Jukers

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Well, how many people do you see playing Twins live on stage? They are typically too LOUD. They are only a few lbs heavier than a Super and I have no problem carrying those around. I figure that IF a Twin could be a true stereo amp, maybe 2 x (1x12 Bassmen) in a Twin carcass would be more useful, therefore bringing life back to typically unused amps.
 

corliss1

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Doable? Sure, anything is doable, but it would be a MASSIVE undertaking where you're pretty much only keeping the PT, chassis, and cabinet. Most all the circuit needs to go or at least be physically rearranged in order to do what you want. I second the recommendation that it would be better to start from scratch.
 

EsquireBoy

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You could. It'd probably be easier to start from scratch. The Roland Jazz Chorus 120 is a true stereo amp, it has two 60 watt power sections that each drives a speaker. When you play in chorus mode it sends the dry signal to one and the time-modulated to the other.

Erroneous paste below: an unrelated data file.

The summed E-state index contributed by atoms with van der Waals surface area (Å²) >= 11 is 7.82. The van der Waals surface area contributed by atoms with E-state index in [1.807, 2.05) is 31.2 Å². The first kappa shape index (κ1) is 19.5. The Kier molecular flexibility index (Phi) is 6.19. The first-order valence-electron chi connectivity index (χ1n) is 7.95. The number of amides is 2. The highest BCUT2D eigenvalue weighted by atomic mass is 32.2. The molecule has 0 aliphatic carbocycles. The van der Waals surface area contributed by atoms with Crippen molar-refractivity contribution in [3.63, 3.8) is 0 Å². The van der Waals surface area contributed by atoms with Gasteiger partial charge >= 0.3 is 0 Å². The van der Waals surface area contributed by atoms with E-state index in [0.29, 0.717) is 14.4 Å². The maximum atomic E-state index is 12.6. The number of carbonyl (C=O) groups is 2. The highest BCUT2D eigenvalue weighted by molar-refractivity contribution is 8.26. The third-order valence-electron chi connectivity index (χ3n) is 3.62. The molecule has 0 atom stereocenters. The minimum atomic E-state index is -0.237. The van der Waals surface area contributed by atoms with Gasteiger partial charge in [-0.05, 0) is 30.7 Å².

I honestly don't know if it'd pay off. You'd need the input split into stereo channels at the first tube section you come to. You might hear a difference in the room with speaker separation but if it's all coming our of one amp probably not.

As usual - look around the world and see if anyone is attempting this. Probably not, which tells you it's not worth the hassle and complications.
Usually the amps that bother to be true stereo have some kind of stereo effect: chorus for the JC, vibrato for the Magnatone Panoramic stereo.
I agree with @Dacious : a stereo twin would probably not make a real difference unless the speakers are put away from each other.

That being said, it could be of some interest if you would put the tremolo on the side that has no reverb.
Tremolo and reverb on the same side would attempt a wet-dry thing, but with the speakers so close to each other, I doubt it would really be interesting.
But tremolo on one side and reverb on the other one, would potentially end up with some kind of chorusing effect, which could be very cool.
 

radiocaster

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Interesting idea, but
1. I could be wrong, but I'm thinking you would need two phase inverters.
2. I know Jazz Chorus amps are popular, but I think the stereo separation with 2 speakers close to each other sucks.